Superhydrophobic? What’s that? A word in the Mary Poppins musical?
There is much interest in a behavior of the lotus plant. It is the ability to shed water completely and take surface detritus along with it. This superhydrophobic property was been observed in nature. But at first it could not duplicated in the lab. In that setting, the leaves were wet.
Superhydrophobic: But Not In the Lab?
After some time, it was found even wetted leaves would produce the effect in the presence of vibrations, such as those from a stereo speaker. This was evidence energy, usually vibratory energy, was required. It lifts water out of the spaces between the cone-like waxy protrusions found on the surface. This property is now used to develop biomimetic objects.
My Educated Guess
In even the tallest trees water rises up the trunk by means of capillary action. Capillaries are very thin tubes for liquid transport. The waxy protrusions on the surface of a lotus leaf reminds the author of capillaries. The dimension of a capillary in a tree is on the order of 25 micrometers (1/1,000th inch). The distance between protrusions of a lotus leaf runs approximately 10 to 25 micrometers.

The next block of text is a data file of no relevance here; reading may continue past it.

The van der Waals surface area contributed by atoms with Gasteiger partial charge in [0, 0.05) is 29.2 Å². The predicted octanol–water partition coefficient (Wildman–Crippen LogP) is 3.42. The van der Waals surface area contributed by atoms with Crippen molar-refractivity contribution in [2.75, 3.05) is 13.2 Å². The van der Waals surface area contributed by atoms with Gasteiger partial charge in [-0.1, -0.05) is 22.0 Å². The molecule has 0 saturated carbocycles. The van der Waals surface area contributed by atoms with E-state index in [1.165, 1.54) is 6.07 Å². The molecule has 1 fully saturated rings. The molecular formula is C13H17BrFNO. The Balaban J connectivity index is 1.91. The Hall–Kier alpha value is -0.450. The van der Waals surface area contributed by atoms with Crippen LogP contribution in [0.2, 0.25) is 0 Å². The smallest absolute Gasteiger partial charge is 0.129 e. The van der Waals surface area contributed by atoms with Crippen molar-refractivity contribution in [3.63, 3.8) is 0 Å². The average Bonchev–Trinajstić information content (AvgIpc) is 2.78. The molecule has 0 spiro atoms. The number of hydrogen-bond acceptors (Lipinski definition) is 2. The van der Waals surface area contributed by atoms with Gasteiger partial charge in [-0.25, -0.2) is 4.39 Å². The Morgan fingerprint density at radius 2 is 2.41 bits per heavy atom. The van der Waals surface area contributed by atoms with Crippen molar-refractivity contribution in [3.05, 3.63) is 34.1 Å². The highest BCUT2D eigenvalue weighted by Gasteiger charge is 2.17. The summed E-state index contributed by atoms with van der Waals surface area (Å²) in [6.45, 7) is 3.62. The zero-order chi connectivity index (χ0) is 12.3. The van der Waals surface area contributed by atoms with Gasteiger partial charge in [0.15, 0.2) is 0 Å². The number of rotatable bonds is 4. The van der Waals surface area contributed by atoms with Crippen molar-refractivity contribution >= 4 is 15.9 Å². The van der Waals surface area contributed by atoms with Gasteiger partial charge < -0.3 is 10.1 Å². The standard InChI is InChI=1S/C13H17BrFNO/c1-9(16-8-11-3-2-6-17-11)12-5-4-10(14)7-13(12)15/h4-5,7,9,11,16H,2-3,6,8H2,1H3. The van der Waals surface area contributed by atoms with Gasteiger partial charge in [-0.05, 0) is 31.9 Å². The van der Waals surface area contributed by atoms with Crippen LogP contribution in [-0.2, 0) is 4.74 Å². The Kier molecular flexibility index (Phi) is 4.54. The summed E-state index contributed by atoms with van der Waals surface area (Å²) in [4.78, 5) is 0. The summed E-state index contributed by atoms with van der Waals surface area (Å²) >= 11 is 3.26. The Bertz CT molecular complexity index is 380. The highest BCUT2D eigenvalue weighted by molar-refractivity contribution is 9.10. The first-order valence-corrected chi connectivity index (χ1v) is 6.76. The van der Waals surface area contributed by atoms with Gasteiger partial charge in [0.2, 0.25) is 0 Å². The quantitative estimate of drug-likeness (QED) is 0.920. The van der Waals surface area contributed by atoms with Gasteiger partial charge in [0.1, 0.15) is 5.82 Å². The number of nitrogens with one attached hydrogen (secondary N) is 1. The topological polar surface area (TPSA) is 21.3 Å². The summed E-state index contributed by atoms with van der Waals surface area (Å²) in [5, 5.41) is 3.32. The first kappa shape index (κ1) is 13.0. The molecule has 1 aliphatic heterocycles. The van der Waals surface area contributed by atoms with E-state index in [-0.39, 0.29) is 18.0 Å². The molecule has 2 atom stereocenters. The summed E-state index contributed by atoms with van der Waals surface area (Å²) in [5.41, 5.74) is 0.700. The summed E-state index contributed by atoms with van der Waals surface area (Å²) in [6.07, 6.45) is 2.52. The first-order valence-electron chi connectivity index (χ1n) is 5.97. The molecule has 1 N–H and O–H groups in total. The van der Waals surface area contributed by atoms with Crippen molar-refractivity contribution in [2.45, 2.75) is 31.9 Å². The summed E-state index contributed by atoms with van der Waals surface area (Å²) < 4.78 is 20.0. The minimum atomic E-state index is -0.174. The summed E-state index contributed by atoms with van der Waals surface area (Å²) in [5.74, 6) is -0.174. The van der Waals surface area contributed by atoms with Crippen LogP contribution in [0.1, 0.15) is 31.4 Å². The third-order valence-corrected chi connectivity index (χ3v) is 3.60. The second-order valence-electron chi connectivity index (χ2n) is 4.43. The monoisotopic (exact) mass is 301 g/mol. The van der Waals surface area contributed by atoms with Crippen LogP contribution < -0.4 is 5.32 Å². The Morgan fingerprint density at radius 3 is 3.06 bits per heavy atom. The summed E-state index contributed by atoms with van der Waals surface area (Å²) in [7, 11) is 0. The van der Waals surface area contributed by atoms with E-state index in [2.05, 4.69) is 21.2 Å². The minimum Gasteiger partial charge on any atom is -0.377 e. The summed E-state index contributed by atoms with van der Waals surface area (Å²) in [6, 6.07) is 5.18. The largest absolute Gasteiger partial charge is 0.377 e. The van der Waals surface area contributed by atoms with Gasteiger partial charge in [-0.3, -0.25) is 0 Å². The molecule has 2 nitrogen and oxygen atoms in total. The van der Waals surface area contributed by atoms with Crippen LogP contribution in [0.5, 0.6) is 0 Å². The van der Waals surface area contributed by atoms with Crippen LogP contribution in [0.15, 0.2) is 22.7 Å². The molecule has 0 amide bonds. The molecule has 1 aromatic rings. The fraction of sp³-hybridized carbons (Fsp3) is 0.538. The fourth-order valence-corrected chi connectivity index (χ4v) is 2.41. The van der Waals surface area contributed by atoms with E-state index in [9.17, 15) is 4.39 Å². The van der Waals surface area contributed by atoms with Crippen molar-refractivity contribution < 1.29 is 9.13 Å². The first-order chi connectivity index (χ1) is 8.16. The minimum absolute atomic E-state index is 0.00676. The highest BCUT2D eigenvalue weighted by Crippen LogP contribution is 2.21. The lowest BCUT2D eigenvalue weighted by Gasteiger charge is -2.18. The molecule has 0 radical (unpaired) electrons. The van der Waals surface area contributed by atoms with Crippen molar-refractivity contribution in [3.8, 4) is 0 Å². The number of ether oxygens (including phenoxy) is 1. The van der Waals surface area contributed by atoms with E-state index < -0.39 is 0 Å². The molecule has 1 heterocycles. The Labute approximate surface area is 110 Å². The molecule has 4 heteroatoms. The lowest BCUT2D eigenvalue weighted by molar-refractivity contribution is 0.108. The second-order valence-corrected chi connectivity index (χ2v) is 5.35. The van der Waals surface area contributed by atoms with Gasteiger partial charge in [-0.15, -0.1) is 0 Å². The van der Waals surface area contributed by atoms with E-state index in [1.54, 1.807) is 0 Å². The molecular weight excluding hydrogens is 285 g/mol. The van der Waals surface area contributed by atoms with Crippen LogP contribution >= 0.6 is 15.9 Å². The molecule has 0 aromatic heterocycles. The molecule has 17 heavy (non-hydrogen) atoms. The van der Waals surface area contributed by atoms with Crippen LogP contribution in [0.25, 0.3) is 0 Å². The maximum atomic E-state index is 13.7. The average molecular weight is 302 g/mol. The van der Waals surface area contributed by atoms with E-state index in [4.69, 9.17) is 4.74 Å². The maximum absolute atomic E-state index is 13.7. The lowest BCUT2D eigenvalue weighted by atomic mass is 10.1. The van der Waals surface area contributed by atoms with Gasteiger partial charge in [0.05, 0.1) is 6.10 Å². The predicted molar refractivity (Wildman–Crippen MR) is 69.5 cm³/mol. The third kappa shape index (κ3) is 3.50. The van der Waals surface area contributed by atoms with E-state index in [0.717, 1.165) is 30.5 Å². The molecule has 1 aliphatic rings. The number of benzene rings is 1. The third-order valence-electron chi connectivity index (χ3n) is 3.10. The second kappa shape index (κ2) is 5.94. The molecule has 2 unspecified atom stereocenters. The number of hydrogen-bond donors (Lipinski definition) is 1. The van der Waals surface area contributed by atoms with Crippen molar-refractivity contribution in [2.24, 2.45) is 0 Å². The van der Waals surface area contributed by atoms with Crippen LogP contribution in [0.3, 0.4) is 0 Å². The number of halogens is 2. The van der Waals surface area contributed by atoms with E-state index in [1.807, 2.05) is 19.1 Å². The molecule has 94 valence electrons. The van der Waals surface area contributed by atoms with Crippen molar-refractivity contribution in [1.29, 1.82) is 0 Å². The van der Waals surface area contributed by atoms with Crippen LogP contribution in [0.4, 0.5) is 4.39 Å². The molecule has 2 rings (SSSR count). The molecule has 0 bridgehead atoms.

The two actions seem similar but there is a difference. The capillary tubes of a tree are made of cellulose. This has a water loving or hydrophilic surface. The protrusions of the lotus leaf are waxy. This is a water hating hydrophobic surface. Water on the surface of a lotus leaf is not encouraged to rise. However, once it has risen via the vibrations, neither is it encouraged fall.
Is the reader able to understand basic trigonometry and algebra? If so, enjoy this not entirely unrelated Durham University presentation video.
- Cazadero Performing Arts Camp: Nature Program: Trees & Capillary Action
- Duke University: In FocusGood Vibrations
- Teach Engineering: Lesson: Superhydrophobicity — The Lotus Effect
- National Geographic: New Water-Repellent Material Mimics Lotus Leaves
- YouTube: Lotus Effect (video)